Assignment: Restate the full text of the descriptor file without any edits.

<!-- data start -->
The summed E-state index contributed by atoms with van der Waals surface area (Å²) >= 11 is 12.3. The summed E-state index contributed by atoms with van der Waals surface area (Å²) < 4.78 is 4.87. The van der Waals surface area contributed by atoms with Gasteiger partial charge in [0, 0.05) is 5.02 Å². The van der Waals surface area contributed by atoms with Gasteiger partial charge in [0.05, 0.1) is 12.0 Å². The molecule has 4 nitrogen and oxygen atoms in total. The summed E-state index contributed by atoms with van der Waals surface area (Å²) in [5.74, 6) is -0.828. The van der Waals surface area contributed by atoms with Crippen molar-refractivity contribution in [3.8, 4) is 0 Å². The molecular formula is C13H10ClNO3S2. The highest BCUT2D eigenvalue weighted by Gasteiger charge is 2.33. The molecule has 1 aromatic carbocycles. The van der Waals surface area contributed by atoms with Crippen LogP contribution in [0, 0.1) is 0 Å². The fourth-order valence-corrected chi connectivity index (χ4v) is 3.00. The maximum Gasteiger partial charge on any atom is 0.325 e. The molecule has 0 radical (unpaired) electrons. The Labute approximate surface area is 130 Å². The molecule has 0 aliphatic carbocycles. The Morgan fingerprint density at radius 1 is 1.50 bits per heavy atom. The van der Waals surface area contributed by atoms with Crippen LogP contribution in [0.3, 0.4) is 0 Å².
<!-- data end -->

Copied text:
The summed E-state index contributed by atoms with van der Waals surface area (Å²) >= 11 is 12.3. The summed E-state index contributed by atoms with van der Waals surface area (Å²) < 4.78 is 4.87. The van der Waals surface area contributed by atoms with Gasteiger partial charge in [0, 0.05) is 5.02 Å². The van der Waals surface area contributed by atoms with Gasteiger partial charge in [0.05, 0.1) is 12.0 Å². The molecule has 4 nitrogen and oxygen atoms in total. The summed E-state index contributed by atoms with van der Waals surface area (Å²) in [5.74, 6) is -0.828. The van der Waals surface area contributed by atoms with Crippen molar-refractivity contribution in [3.8, 4) is 0 Å². The molecular formula is C13H10ClNO3S2. The highest BCUT2D eigenvalue weighted by Gasteiger charge is 2.33. The molecule has 1 aromatic carbocycles. The van der Waals surface area contributed by atoms with Crippen LogP contribution in [0, 0.1) is 0 Å². The fourth-order valence-corrected chi connectivity index (χ4v) is 3.00. The maximum Gasteiger partial charge on any atom is 0.325 e. The molecule has 0 radical (unpaired) electrons. The Labute approximate surface area is 130 Å². The molecule has 0 aliphatic carbocycles. The Morgan fingerprint density at radius 1 is 1.50 bits per heavy atom. The van der Waals surface area contributed by atoms with Crippen LogP contribution in [0.3, 0.4) is 0 Å².